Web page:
I have a working proof of concept to take individual book notes from Obsidian, turn them into an OPML list of books, and publish them on this webserver. As I had time off these past days I’ve allowed myself to do some code tinkering, resulting in the set-up shown in the image below.

A sketch of my set-up, made in Excalidraw within Obsidian. The blue items now exist, the grey items are still to be done.

The workflow is now as follows:

  • Within Obsidian I have made a template for book notes, which has a number of inline data fields (shaped ‘field:: value’). These fields contain the same attributes that I use in my OPML files, using the data structure I made earlier. It also contains one additional field, the booklist it is part of.
  • When I first create a new book note I use the template and fill out the inline data fields. If it changes status (to read, reading, read) I update the attributes if needed. Next to those data fields it can contain anything else (e.g. my Kindle hihglights and remarks end up in those book notes too.)
  • I can create lists of books in Obsidian using the Dataview plugin, which can find and interpret the inline data fields.
  • I can run a PHP script, on my laptop, that iterates through all the files in the folder that contains my book notes. It reads the inline data fields and turns them into OPML lines with the same attributes. It saves it in the correct OPML file using the booklist field. This means that when I move a book in Obsidian from my “anti-library” to the “currently reading” list and then to the “non-fiction 2021” or “fiction 2021” list by changing that single booklist data field, that will get reflected in the OPML as well. The OPML files are saved in a folder, and both human and machine readable.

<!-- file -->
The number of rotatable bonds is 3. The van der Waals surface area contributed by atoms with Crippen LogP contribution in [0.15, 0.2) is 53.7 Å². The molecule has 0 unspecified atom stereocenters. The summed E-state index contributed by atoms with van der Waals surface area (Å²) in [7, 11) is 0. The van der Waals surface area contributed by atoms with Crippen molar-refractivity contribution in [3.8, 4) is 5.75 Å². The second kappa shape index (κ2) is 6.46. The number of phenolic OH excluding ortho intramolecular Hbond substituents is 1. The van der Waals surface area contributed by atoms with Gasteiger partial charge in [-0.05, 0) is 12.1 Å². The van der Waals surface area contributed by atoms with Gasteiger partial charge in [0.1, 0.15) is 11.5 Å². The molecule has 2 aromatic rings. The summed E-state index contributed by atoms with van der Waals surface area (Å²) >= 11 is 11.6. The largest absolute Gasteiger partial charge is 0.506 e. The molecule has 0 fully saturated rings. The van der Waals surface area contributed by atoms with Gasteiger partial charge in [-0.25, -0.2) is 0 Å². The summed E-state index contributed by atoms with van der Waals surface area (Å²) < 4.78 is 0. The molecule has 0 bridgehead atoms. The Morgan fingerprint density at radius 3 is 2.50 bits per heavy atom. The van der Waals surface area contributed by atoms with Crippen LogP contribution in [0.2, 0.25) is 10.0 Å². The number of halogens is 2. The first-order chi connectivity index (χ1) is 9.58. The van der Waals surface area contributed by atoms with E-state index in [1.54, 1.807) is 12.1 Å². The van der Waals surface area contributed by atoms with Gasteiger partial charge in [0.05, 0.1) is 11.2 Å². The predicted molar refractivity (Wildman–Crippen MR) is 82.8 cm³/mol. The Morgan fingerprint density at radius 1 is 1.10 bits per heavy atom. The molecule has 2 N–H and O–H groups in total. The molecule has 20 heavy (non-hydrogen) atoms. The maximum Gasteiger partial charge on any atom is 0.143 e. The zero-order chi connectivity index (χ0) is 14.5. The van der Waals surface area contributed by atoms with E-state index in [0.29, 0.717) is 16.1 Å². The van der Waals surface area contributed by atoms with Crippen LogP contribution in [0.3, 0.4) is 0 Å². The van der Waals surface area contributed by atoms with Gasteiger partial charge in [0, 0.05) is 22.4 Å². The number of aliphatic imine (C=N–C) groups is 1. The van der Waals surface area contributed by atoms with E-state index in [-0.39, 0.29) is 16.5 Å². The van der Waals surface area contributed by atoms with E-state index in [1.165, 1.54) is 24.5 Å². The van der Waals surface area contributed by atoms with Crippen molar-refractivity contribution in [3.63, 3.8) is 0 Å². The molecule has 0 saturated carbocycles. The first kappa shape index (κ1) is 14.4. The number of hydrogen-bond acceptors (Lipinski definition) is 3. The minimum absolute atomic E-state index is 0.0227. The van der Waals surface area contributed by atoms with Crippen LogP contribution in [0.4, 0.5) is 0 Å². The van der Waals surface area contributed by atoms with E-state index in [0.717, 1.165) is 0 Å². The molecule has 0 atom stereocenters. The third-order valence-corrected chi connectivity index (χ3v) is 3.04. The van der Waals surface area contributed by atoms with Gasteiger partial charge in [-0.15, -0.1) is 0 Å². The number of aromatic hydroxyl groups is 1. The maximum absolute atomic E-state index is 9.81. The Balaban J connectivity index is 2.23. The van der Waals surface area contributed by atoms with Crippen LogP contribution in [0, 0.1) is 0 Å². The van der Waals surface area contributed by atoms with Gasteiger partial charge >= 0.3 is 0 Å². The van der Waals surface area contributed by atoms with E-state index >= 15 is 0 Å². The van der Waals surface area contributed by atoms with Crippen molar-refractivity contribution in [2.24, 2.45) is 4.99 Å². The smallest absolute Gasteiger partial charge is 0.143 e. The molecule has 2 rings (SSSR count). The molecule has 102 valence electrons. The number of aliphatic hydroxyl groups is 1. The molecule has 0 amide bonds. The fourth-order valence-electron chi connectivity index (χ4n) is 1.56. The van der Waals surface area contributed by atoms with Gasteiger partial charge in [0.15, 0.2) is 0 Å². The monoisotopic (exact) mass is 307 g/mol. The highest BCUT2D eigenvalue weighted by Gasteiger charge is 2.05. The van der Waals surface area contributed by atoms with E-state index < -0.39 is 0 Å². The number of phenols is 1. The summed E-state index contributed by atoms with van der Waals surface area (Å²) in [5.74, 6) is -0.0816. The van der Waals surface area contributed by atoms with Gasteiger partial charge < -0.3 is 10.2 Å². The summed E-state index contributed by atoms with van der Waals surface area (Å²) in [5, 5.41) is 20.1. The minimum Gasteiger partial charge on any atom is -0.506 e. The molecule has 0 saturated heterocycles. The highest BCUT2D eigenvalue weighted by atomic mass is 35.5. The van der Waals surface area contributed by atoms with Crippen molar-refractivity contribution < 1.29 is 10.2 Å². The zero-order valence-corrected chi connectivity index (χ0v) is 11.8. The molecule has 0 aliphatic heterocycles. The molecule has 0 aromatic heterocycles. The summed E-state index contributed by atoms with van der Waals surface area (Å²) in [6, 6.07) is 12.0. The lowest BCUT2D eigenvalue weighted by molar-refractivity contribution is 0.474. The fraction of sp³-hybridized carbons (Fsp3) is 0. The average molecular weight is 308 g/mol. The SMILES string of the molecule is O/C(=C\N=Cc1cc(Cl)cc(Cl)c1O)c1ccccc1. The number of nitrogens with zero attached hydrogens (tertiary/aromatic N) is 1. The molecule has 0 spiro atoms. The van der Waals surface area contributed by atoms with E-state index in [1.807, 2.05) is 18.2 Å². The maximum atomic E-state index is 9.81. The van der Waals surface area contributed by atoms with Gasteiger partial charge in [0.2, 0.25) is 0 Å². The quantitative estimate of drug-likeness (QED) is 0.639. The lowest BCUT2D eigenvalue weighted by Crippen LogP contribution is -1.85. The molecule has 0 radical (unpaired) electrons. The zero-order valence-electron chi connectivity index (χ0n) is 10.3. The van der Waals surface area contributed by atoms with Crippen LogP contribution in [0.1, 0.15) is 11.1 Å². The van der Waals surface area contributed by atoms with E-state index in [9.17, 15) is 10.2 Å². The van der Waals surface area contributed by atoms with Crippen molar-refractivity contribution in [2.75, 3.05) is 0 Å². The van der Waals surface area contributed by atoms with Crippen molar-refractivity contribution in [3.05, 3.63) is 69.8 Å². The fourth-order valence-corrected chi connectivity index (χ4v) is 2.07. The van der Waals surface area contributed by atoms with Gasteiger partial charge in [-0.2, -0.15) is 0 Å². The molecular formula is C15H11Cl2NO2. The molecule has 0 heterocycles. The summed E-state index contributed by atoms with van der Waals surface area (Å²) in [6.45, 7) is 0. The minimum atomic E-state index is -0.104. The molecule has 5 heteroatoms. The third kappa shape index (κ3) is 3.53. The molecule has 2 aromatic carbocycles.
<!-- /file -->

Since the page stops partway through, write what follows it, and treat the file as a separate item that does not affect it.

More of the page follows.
• I have a second PHP script that also runs locally on my laptop, that iterates through the files in the folder. For each of the .opml files it finds that have changed in the past week, it will get the filename and the file content. It then sends those two data fields (and an access code) to a script on my web server as POST form data.
  • The script on my web server accepts POST form data and if the access code is ok, will save the submitted file content using the submitted file name. After that the OPML files on my webserver have the same content as my Dataview overviews within Obsidian, and are fully based on the inline data fields in my individual book notes.

I’ve tested this flow and it works correctly. There’s one important improvement to still make. It currently goes through all my book notes and creates all opml files anew. I want to change that to start from the recently changed book notes and then generate the corresponding opml files. For now it is fast enough locally to not be an issue though that it iterates through the entire folder of book notes.